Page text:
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. Last Updated: 07/27/2016

Are Cigarette Companies Padding Their Numbers?

The tobacco industry has displayed a paradoxical tendency over the first half of the year — while production has grown, consumption has remained the same.

The State Statistics Committee this week reported cigarette production grew 15.2 percent in January-June to 173 billion, while data released by the Biznes-Analitika research agency show consumption was just 137 billion cigarettes, roughly the same as last year.

The easy explanation for this discrepancy is Russian cigarette factories are exporting more of their production, as some market players insist. But Biznes-Analitika has a different explanation: The tobacco companies are padding their numbers.

Biznes-Analitika general director Andrei Sterlin claims domestic cigarette manufacturers fudged their production volumes last year and are fudging them again this year. He said that last year, for example, about 310 billion cigarettes were produced rather than the 340 billion that manufacturers reported. The agency made this conclusion after researching the volume of deliveries of raw tobacco to Russia in 2000 — about 305,000 tons. Either a significant portion of cigarettes in Russia are produced using nontobacco substitutes, or the statistics are wrong, according to Biznes-Analitika.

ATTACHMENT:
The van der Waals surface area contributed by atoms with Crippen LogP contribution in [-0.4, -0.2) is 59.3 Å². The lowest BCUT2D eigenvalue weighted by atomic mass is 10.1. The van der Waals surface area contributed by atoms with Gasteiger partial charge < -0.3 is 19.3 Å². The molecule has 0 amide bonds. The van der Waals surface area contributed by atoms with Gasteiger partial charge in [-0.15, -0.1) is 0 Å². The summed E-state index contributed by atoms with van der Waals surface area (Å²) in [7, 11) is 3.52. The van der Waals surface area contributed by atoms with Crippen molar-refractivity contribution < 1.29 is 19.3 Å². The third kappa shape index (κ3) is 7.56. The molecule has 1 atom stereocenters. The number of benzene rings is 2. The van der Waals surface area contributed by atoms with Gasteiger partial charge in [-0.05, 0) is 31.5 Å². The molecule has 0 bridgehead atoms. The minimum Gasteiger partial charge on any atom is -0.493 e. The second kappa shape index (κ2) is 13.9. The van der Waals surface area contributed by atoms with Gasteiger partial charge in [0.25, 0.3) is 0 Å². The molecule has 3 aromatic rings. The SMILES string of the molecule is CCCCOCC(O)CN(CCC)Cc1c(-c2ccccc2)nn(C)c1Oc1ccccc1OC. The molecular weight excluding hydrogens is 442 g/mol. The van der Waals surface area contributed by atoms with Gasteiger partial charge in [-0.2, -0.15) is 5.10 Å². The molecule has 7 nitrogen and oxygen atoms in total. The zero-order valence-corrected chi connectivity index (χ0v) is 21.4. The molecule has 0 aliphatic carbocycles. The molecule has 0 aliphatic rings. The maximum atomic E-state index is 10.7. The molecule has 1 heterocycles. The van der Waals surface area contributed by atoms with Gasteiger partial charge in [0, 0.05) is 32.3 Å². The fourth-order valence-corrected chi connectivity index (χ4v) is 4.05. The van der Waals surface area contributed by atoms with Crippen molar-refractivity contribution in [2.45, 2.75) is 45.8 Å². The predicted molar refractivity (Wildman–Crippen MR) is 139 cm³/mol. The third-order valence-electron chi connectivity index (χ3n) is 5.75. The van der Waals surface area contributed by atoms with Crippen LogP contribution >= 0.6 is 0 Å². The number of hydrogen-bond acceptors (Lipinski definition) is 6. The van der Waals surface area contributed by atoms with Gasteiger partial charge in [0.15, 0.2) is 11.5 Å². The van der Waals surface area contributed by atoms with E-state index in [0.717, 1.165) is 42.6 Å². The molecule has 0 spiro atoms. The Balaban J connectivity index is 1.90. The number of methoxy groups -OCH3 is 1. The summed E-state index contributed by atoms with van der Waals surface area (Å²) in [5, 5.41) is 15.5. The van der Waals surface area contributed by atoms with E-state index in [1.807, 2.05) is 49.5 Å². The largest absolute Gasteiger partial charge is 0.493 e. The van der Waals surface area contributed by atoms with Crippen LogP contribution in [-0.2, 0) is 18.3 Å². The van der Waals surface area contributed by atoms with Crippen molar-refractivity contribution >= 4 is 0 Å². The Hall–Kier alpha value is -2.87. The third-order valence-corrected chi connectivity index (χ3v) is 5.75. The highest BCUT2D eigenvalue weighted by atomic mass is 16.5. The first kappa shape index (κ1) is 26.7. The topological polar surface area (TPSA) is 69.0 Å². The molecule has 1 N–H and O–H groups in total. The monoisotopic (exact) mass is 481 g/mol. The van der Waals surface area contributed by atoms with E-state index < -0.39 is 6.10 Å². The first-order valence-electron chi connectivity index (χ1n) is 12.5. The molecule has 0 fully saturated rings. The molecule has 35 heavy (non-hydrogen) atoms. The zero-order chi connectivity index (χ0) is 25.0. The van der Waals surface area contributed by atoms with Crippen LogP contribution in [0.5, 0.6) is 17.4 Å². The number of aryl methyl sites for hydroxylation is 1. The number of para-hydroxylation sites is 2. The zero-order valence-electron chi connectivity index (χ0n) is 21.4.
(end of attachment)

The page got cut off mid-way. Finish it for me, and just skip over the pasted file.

However, Sergei Shelekhov, head of the Grand-Tabak trade association that unites 33 of the main distributors of tobacco products, insists that the numbers can be explained by an increase in exports to countries in the Commonwealth of Independent States. He said Russian tobacco companies have a considerable share of the market in Ukraine, Belarus and Kazakhstan. Liggett Ducat, which makes the brands Prima, LD and City, signed a major export contract to supply Belarus and Ukraine late last year, he added.

Oleg Smirnov, the head of SNS, a major distributor, also disputed Biznes-Analitika's claim. Before the start of the year, the difference in Russian and Ukrainian customs tariffs resulted in a large volume of domestically made cigarettes being exported illegally. But now that the legislation has changed and rates harmonized, Smirnov said, Russian companies have simply increased legal exports to the former Soviet republics.